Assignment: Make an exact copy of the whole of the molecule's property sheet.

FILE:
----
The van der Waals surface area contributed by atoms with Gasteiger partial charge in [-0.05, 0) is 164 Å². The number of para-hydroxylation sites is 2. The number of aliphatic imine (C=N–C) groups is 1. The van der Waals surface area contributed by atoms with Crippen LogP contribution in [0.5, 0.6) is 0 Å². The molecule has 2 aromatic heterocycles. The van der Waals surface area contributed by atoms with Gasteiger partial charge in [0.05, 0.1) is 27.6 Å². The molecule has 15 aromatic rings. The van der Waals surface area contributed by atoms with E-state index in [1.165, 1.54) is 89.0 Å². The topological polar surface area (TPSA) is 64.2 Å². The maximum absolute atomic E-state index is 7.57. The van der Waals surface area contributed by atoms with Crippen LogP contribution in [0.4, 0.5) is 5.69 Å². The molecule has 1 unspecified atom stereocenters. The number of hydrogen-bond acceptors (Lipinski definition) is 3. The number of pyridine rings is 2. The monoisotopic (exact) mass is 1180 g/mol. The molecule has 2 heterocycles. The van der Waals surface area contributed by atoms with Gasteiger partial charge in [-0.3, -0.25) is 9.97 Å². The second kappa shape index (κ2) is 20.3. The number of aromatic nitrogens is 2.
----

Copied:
The van der Waals surface area contributed by atoms with Gasteiger partial charge in [-0.05, 0) is 164 Å². The number of para-hydroxylation sites is 2. The number of aliphatic imine (C=N–C) groups is 1. The van der Waals surface area contributed by atoms with Crippen LogP contribution in [0.5, 0.6) is 0 Å². The molecule has 2 aromatic heterocycles. The van der Waals surface area contributed by atoms with Gasteiger partial charge in [0.05, 0.1) is 27.6 Å². The molecule has 15 aromatic rings. The van der Waals surface area contributed by atoms with E-state index in [1.165, 1.54) is 89.0 Å². The topological polar surface area (TPSA) is 64.2 Å². The maximum absolute atomic E-state index is 7.57. The van der Waals surface area contributed by atoms with Crippen LogP contribution in [0.4, 0.5) is 5.69 Å². The molecule has 1 unspecified atom stereocenters. The number of hydrogen-bond acceptors (Lipinski definition) is 3. The number of pyridine rings is 2. The monoisotopic (exact) mass is 1180 g/mol. The molecule has 2 heterocycles. The van der Waals surface area contributed by atoms with Gasteiger partial charge in [-0.3, -0.25) is 9.97 Å². The second kappa shape index (κ2) is 20.3. The number of aromatic nitrogens is 2.